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III-V single photon avalanche detector with built-in negative feedback for NIR photon detection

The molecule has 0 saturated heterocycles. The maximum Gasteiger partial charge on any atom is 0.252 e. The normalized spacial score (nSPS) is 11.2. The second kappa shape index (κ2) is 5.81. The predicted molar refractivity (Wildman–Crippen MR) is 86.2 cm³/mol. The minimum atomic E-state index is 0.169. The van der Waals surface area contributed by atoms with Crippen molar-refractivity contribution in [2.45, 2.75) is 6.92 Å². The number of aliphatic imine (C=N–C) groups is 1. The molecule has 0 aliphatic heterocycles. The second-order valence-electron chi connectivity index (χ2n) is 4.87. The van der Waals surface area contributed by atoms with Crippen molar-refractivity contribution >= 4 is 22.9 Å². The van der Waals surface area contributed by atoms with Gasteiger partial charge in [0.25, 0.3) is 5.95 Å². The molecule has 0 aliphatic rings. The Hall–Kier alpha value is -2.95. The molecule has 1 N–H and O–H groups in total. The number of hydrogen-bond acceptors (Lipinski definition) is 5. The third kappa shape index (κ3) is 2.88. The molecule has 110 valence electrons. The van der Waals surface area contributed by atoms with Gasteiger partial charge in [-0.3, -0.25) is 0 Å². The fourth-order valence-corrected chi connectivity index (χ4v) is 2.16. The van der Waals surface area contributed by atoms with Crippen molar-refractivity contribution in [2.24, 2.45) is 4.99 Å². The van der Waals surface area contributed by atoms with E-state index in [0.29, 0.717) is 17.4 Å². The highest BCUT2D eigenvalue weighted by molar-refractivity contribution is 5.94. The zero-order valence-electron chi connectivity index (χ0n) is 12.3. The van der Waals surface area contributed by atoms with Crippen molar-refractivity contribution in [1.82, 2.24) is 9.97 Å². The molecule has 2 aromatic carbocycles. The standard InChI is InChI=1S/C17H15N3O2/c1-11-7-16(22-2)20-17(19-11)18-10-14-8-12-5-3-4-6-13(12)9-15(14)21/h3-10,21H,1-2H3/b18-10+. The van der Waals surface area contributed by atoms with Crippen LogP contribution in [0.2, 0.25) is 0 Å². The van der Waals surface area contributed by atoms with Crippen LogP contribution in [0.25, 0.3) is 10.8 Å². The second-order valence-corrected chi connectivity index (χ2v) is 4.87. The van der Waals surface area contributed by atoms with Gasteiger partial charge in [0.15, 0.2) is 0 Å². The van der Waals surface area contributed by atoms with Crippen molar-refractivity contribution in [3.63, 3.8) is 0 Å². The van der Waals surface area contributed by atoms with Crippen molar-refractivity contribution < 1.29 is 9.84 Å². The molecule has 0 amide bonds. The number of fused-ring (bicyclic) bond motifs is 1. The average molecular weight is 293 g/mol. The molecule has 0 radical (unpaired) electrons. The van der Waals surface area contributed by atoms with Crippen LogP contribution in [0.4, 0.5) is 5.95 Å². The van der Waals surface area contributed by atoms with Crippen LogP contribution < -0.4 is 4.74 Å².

Single photon detector is the key component in many applications. Extensive research has been focused on developing novel Single Photon Avalanche Detectors (SPADs) to improve the device performance. This dissertation presents the first III-V single photon avalanche detector with built-in negative feedback mechanism. This new type of device has several advantageous features compared to the conventional III-V SPADs. The development of such devices has evolved from the InGaAs MOS-SPADs to the InGaAs Transient Carrier Buffer (TCB) SPADs. In general, to detect single photons, a conventional Geiger mode APD is biased above its breakdown voltage and an external quenching circuit or gated mode operation is required to prevent the device from thermal run-away. Benefiting from the negative feedback, the prototype device of the InGaAs TCB SPADs has successfully demonstrated the true free- running single photon detection at 1.55um wavelength without using any external quenching circuit or gated mode operation. This could greatly simplify the complexity of the SPAD supporting circuit and be especially beneficial for the applications for which large scale single photon array detector is required. The prototype device also has demonstrated a record low excess noise factor of 1.001 at a gain of 106. With such low excess noise, this type of devices becomes also promising for photon number resolving applications. This dissertation also provides a physical model to describe the self-quenching and self-recovering process of the InGaAs TCB SPADs. The model couples the negative feedback mechanism with the impact ionization process and has the capability to simulate the key device characteristics even when the device is biased above its breakdown condition, where most commercial device simulators have failed to simulate. Lastly, this dissertation describes a frequency up-conversion scheme based on the hot-carrier radiative recombination in the multiplication region of InGaAs TCB SPADs. Preliminary experimental results suggest this new method could be potentially used for near infrared single photon imagers with high resolution

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